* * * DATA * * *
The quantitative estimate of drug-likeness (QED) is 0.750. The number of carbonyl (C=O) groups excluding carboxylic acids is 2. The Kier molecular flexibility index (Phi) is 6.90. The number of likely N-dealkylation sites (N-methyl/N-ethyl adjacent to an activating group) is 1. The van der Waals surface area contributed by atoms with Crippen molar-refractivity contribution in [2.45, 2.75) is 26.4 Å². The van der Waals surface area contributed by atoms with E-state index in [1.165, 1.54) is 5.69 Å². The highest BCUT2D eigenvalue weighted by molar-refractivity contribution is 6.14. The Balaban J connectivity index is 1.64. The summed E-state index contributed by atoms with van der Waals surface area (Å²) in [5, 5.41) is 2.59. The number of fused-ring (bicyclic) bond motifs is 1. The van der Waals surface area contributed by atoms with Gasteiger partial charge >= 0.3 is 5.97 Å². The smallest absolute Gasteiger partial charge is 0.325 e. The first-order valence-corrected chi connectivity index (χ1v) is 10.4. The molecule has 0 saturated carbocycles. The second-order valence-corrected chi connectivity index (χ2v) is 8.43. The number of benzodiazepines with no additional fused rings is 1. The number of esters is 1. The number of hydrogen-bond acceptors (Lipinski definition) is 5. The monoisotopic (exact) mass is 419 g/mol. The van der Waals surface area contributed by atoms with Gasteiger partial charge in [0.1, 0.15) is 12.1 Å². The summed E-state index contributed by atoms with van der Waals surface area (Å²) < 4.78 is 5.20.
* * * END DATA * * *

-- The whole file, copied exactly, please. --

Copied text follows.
The quantitative estimate of drug-likeness (QED) is 0.750. The number of carbonyl (C=O) groups excluding carboxylic acids is 2. The Kier molecular flexibility index (Phi) is 6.90. The number of likely N-dealkylation sites (N-methyl/N-ethyl adjacent to an activating group) is 1. The van der Waals surface area contributed by atoms with Crippen molar-refractivity contribution in [2.45, 2.75) is 26.4 Å². The van der Waals surface area contributed by atoms with E-state index in [1.165, 1.54) is 5.69 Å². The highest BCUT2D eigenvalue weighted by molar-refractivity contribution is 6.14. The Balaban J connectivity index is 1.64. The summed E-state index contributed by atoms with van der Waals surface area (Å²) in [5, 5.41) is 2.59. The number of fused-ring (bicyclic) bond motifs is 1. The van der Waals surface area contributed by atoms with Gasteiger partial charge >= 0.3 is 5.97 Å². The smallest absolute Gasteiger partial charge is 0.325 e. The first-order valence-corrected chi connectivity index (χ1v) is 10.4. The molecule has 0 saturated carbocycles. The second-order valence-corrected chi connectivity index (χ2v) is 8.43. The number of benzodiazepines with no additional fused rings is 1. The number of esters is 1. The number of hydrogen-bond acceptors (Lipinski definition) is 5. The monoisotopic (exact) mass is 419 g/mol. The van der Waals surface area contributed by atoms with Gasteiger partial charge in [0.1, 0.15) is 12.1 Å². The summed E-state index contributed by atoms with van der Waals surface area (Å²) < 4.78 is 5.20.